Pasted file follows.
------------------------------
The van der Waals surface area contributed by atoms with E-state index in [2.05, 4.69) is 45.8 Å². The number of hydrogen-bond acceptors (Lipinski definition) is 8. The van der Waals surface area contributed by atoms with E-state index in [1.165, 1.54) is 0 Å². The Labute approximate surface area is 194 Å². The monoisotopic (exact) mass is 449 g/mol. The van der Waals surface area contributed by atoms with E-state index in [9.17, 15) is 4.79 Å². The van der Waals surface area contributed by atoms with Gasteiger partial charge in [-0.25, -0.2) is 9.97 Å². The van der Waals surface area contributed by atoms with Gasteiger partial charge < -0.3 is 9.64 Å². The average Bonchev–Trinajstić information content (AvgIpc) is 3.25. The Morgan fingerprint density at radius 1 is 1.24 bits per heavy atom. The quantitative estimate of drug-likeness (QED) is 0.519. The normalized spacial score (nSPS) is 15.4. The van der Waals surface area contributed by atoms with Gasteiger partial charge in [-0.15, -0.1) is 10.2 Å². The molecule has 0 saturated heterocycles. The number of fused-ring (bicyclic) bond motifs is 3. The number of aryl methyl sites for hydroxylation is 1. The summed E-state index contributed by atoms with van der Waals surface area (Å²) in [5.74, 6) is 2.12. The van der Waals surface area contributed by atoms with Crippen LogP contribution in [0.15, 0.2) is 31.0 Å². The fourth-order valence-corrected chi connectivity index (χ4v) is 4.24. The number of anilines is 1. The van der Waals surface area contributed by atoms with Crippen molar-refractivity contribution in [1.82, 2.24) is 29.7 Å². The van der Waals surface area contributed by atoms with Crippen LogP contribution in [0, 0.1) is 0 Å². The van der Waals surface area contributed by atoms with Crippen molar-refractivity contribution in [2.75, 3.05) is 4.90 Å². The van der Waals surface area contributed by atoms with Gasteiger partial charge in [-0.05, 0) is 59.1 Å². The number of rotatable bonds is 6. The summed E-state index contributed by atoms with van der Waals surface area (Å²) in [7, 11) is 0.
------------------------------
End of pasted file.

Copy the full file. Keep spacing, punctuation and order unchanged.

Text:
The van der Waals surface area contributed by atoms with E-state index in [2.05, 4.69) is 45.8 Å². The number of hydrogen-bond acceptors (Lipinski definition) is 8. The van der Waals surface area contributed by atoms with E-state index in [1.165, 1.54) is 0 Å². The Labute approximate surface area is 194 Å². The monoisotopic (exact) mass is 449 g/mol. The van der Waals surface area contributed by atoms with E-state index in [9.17, 15) is 4.79 Å². The van der Waals surface area contributed by atoms with Gasteiger partial charge in [-0.25, -0.2) is 9.97 Å². The van der Waals surface area contributed by atoms with Gasteiger partial charge < -0.3 is 9.64 Å². The average Bonchev–Trinajstić information content (AvgIpc) is 3.25. The Morgan fingerprint density at radius 1 is 1.24 bits per heavy atom. The quantitative estimate of drug-likeness (QED) is 0.519. The normalized spacial score (nSPS) is 15.4. The van der Waals surface area contributed by atoms with Gasteiger partial charge in [-0.15, -0.1) is 10.2 Å². The molecule has 0 saturated heterocycles. The number of fused-ring (bicyclic) bond motifs is 3. The number of aryl methyl sites for hydroxylation is 1. The summed E-state index contributed by atoms with van der Waals surface area (Å²) in [5.74, 6) is 2.12. The van der Waals surface area contributed by atoms with Crippen LogP contribution in [0.15, 0.2) is 31.0 Å². The fourth-order valence-corrected chi connectivity index (χ4v) is 4.24. The number of anilines is 1. The van der Waals surface area contributed by atoms with Crippen molar-refractivity contribution in [1.82, 2.24) is 29.7 Å². The van der Waals surface area contributed by atoms with Crippen LogP contribution in [0, 0.1) is 0 Å². The van der Waals surface area contributed by atoms with Crippen molar-refractivity contribution in [2.75, 3.05) is 4.90 Å². The van der Waals surface area contributed by atoms with Gasteiger partial charge in [-0.05, 0) is 59.1 Å². The number of rotatable bonds is 6. The summed E-state index contributed by atoms with van der Waals surface area (Å²) in [7, 11) is 0.